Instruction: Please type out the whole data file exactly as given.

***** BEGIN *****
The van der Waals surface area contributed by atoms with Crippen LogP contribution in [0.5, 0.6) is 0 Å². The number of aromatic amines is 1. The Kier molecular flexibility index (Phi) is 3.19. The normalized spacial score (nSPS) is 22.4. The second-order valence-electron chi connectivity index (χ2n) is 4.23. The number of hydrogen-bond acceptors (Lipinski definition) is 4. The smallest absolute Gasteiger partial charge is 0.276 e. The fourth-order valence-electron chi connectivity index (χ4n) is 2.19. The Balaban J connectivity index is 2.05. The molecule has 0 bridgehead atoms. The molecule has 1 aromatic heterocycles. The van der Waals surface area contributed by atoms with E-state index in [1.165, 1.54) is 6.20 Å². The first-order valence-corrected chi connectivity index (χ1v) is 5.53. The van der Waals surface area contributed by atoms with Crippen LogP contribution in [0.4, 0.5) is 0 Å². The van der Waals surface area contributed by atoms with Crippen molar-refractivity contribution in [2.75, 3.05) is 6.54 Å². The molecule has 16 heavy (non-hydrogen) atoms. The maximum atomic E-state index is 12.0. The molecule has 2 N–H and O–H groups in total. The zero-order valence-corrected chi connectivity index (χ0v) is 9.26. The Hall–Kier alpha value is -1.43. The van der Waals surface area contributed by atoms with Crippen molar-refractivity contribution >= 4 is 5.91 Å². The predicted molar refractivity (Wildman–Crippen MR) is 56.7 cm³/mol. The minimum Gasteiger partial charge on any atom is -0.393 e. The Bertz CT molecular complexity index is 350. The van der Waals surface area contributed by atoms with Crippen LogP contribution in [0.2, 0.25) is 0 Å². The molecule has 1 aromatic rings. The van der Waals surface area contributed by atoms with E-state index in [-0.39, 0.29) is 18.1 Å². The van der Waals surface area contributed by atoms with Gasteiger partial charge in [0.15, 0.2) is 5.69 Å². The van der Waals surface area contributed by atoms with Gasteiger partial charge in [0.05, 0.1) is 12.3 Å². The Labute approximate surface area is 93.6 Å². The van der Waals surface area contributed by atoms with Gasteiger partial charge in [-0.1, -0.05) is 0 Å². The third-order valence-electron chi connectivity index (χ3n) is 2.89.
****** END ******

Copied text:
The van der Waals surface area contributed by atoms with Crippen LogP contribution in [0.5, 0.6) is 0 Å². The number of aromatic amines is 1. The Kier molecular flexibility index (Phi) is 3.19. The normalized spacial score (nSPS) is 22.4. The second-order valence-electron chi connectivity index (χ2n) is 4.23. The number of hydrogen-bond acceptors (Lipinski definition) is 4. The smallest absolute Gasteiger partial charge is 0.276 e. The fourth-order valence-electron chi connectivity index (χ4n) is 2.19. The Balaban J connectivity index is 2.05. The molecule has 0 bridgehead atoms. The molecule has 1 aromatic heterocycles. The van der Waals surface area contributed by atoms with E-state index in [1.165, 1.54) is 6.20 Å². The first-order valence-corrected chi connectivity index (χ1v) is 5.53. The van der Waals surface area contributed by atoms with Crippen LogP contribution in [0.4, 0.5) is 0 Å². The van der Waals surface area contributed by atoms with Crippen molar-refractivity contribution in [2.75, 3.05) is 6.54 Å². The molecule has 16 heavy (non-hydrogen) atoms. The maximum atomic E-state index is 12.0. The molecule has 2 N–H and O–H groups in total. The zero-order valence-corrected chi connectivity index (χ0v) is 9.26. The Hall–Kier alpha value is -1.43. The van der Waals surface area contributed by atoms with Crippen molar-refractivity contribution >= 4 is 5.91 Å². The predicted molar refractivity (Wildman–Crippen MR) is 56.7 cm³/mol. The minimum Gasteiger partial charge on any atom is -0.393 e. The Bertz CT molecular complexity index is 350. The van der Waals surface area contributed by atoms with Crippen LogP contribution in [0.2, 0.25) is 0 Å². The molecule has 1 aromatic rings. The van der Waals surface area contributed by atoms with E-state index in [-0.39, 0.29) is 18.1 Å². The van der Waals surface area contributed by atoms with Gasteiger partial charge in [0.15, 0.2) is 5.69 Å². The van der Waals surface area contributed by atoms with Gasteiger partial charge in [0.05, 0.1) is 12.3 Å². The Labute approximate surface area is 93.6 Å². The van der Waals surface area contributed by atoms with Gasteiger partial charge in [-0.1, -0.05) is 0 Å². The third-order valence-electron chi connectivity index (χ3n) is 2.89.